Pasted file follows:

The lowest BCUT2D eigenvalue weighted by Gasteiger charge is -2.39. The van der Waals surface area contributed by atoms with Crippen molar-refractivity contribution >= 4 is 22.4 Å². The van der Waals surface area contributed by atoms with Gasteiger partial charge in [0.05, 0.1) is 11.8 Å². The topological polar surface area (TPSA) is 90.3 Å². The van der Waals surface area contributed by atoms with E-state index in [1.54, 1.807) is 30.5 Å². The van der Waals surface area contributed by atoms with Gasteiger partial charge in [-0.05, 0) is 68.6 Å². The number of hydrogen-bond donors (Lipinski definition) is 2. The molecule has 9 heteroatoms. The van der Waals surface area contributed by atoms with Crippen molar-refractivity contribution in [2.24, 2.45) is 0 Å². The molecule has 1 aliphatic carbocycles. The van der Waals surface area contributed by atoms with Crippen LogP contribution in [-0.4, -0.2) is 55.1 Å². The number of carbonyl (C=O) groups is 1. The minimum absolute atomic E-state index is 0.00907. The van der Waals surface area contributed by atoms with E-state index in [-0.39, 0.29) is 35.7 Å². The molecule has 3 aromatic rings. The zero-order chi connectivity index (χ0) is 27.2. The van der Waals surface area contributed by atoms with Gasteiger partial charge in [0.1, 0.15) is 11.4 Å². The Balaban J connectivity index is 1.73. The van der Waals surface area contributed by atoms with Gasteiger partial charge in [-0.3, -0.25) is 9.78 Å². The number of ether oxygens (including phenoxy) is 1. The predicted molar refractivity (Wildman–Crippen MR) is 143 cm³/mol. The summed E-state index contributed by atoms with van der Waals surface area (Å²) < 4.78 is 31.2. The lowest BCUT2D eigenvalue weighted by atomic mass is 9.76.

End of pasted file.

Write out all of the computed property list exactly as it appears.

The lowest BCUT2D eigenvalue weighted by Gasteiger charge is -2.39. The van der Waals surface area contributed by atoms with Crippen molar-refractivity contribution >= 4 is 22.4 Å². The van der Waals surface area contributed by atoms with Gasteiger partial charge in [0.05, 0.1) is 11.8 Å². The topological polar surface area (TPSA) is 90.3 Å². The van der Waals surface area contributed by atoms with E-state index in [1.54, 1.807) is 30.5 Å². The van der Waals surface area contributed by atoms with Gasteiger partial charge in [-0.05, 0) is 68.6 Å². The number of hydrogen-bond donors (Lipinski definition) is 2. The molecule has 9 heteroatoms. The van der Waals surface area contributed by atoms with Crippen molar-refractivity contribution in [2.24, 2.45) is 0 Å². The molecule has 1 aliphatic carbocycles. The van der Waals surface area contributed by atoms with Crippen LogP contribution in [-0.4, -0.2) is 55.1 Å². The number of carbonyl (C=O) groups is 1. The minimum absolute atomic E-state index is 0.00907. The van der Waals surface area contributed by atoms with E-state index in [-0.39, 0.29) is 35.7 Å². The molecule has 3 aromatic rings. The zero-order chi connectivity index (χ0) is 27.2. The van der Waals surface area contributed by atoms with Gasteiger partial charge in [0.1, 0.15) is 11.4 Å². The Balaban J connectivity index is 1.73. The van der Waals surface area contributed by atoms with Gasteiger partial charge in [-0.3, -0.25) is 9.78 Å². The number of ether oxygens (including phenoxy) is 1. The predicted molar refractivity (Wildman–Crippen MR) is 143 cm³/mol. The summed E-state index contributed by atoms with van der Waals surface area (Å²) < 4.78 is 31.2. The lowest BCUT2D eigenvalue weighted by atomic mass is 9.76.